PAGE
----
Being likeable at work

Often, being a good leader means making decisions employees may not like. But choosing the right decision – even if it’s unpopular with the overall office – is one of the hallmarks of effective leadership.

However, that doesn’t mean being a leader automatically makes you unlikeable. And while being liked isn’t a prerequisite for being a leader, likable people can be a great motivator for employees.

We'll look at the pros and cons of being likeable as a leader, and answer the pressing question: do you need to be liked in order to lead?

RELATED: A leader’s role in a high-performance team

The benefits and drawbacks of being likeable as a leader

The most obvious aspect of likeability is being friendly to others. Leaders who are easy to talk to, warm and generally positive are seen as more likeable to those that are not. Likeable leaders are also empathetic, honest, and good at listening to others.

In addition to this, according to Dale Carnegie’s How to Win Friends and Influence People, likeability plays a key role when it comes to influencing others. Being relatable and demonstrating that you’re genuinely interested in another person, they are more likely to listen to what you have to say. They’re also more likely to go that extra mile to innovate, or get the job done.

But likeability is subjective.

While certain things – being a good listener and being empathetic, for example – are important for effective leaders, being likeable isn’t the be-all and end-all when it comes to leading a high-performing team.

In fact, it’s almost impossible for anyone, whether they’re a leader or otherwise, to be seen positively by everyone. If you are trying to please everyone, you’ll almost certainly fail — and you could very well lose the respect of your colleagues or team along the way due to people pleasing.

What matters the most as a leader is that you’re exceptional at what you do. The best leaders are also always decisive, proactive, knowledgeable and fair, and are willing to make decisions that favour long-term goals over short-term popularity.

Ultimately, having that vision is far more important than being likeable. There are many examples of successful leaders who were seen as difficult. Steve Jobs was notorious for demanding too much from his employees, making him tough to work with. But while he certainly wasn’t liked, he was respected and people believed in his vision for Apple products.

Is likeability essential for leaders?

While being likeable isn’t a prerequisite to be a leader, it does goes a long way. If you want to get the best out of your employees, you can’t rule out the importance of being liked and, importantly being trusted. Leaders who are likeable inspire their employees to work hard every day and innovate when they need to. Plus, they’re more influential and respected.

At the end of the day, it depends on your organisation and your preferences as a leader. No two leaders are the same, and how you approach your employees boils down to your personality and leadership style, plus the organisation and staff you are leading.

RELATED: 6 qualities of a great leader

9 tips for being more likeable at work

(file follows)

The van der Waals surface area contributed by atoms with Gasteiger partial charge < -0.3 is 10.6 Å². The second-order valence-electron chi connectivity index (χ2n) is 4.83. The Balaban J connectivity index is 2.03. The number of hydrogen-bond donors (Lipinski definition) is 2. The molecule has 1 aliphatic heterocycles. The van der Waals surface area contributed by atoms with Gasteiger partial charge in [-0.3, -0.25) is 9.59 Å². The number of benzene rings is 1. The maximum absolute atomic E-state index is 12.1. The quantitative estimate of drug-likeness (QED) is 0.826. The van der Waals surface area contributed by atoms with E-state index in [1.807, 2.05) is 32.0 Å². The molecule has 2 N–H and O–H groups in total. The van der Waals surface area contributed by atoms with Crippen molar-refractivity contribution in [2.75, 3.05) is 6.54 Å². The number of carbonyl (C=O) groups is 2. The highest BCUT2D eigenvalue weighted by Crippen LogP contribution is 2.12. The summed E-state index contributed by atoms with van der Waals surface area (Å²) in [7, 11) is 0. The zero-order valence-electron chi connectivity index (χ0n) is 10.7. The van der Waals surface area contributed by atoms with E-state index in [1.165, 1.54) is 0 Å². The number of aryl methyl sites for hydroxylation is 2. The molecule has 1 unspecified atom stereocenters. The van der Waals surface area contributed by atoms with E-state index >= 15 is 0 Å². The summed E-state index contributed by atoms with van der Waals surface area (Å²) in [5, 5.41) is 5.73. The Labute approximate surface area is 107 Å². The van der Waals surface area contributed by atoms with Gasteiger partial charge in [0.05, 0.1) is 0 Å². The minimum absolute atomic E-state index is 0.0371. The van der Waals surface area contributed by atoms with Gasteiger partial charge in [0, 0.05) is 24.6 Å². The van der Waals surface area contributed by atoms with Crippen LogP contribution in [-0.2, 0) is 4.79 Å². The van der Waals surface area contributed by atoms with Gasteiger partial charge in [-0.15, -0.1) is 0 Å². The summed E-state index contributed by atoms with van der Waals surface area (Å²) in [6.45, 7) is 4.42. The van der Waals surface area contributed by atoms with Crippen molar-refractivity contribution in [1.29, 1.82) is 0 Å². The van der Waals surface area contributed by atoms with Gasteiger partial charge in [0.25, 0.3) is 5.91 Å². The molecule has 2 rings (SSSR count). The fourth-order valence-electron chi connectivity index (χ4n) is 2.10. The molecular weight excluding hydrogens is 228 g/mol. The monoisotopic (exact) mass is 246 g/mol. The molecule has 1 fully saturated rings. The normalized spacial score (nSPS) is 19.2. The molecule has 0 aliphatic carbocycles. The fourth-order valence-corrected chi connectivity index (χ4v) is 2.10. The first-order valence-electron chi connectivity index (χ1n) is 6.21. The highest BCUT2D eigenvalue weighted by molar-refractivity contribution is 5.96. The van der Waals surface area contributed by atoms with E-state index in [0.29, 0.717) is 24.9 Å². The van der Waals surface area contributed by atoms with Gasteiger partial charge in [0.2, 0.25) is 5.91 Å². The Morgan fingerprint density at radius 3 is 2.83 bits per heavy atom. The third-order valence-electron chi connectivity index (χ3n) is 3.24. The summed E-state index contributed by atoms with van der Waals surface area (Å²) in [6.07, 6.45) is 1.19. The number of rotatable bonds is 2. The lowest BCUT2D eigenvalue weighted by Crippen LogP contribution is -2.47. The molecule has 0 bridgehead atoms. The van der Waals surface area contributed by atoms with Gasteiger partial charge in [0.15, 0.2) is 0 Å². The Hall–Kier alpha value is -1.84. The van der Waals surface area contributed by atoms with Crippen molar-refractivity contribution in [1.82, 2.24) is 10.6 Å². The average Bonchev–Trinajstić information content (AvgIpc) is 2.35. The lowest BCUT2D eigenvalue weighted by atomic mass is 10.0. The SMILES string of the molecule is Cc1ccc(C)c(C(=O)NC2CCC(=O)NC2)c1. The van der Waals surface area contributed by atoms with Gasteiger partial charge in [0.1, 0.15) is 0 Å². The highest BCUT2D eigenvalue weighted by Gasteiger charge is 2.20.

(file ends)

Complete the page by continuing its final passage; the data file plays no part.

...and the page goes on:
If you've become aware that your approach isn't as effective as you'd like and genuinely want to improve your likeability, we've gathered helpful tips that you can implement in your life. Take what resonates and leave the rest:

  1. Be friendly and approachable: Smile, greet your colleagues, use eye contact and maintain a positive attitude. Using coworkers names is helpful too. Create a warm and welcoming environment that encourages open communication and collaboration.

  2. Show interest in others: Take the time to listen actively and show genuine interest in the coworkers you spend time with. Engage in conversations, ask questions, offer a genuine compliment and remember details about their lives and interests.

  3. Demonstrate empathy and kindness: Show empathy towards your coworkers' challenges and offer support when needed. Be kind and considerate in your interactions, treating others with respect and understanding.

  4. Communicate effectively: Practice clear and concise communication, both in written and verbal forms. Be an active listener, respond promptly to messages, be mindful of your body language and express yourself in a respectful and considerate manner. Open and transparent talking will help you as a leader foster collaboration, build trust and drive your team towards success.

  5. Be a team player: Collaborate and cooperate with your colleagues to achieve common goals. Offer assistance when appropriate and be willing to share credit for successes.

  6. Maintain an optimistic attitude: Stay optimistic even in challenging situations. Avoid excessive complaining or negativity, as it can come across as defeat and bring down team morale. Instead, focus on finding solutions and maintaining a positive work environment.

  7. Be reliable and trustworthy: Fulfill your commitments, meet deadlines, and deliver high-quality work. Build trust with your coworkers by being dependable and maintaining confidentiality when necessary.

  8. Display professionalism: Maintain a professional demeanour and adhere to workplace policies and standards. Practice good time management, and strive for excellence in your work.

  9. Offer recognition and appreciation: Acknowledge the contributions of your coworkers and express gratitude for their efforts. Celebrate achievements, both big and small, and publicly recognise the valuable work of your colleagues.

Likeability at work is not about being a people-pleaser or compromising your values. It's about building positive relationships, fostering a supportive work environment, and contributing to a harmonious team dynamic.

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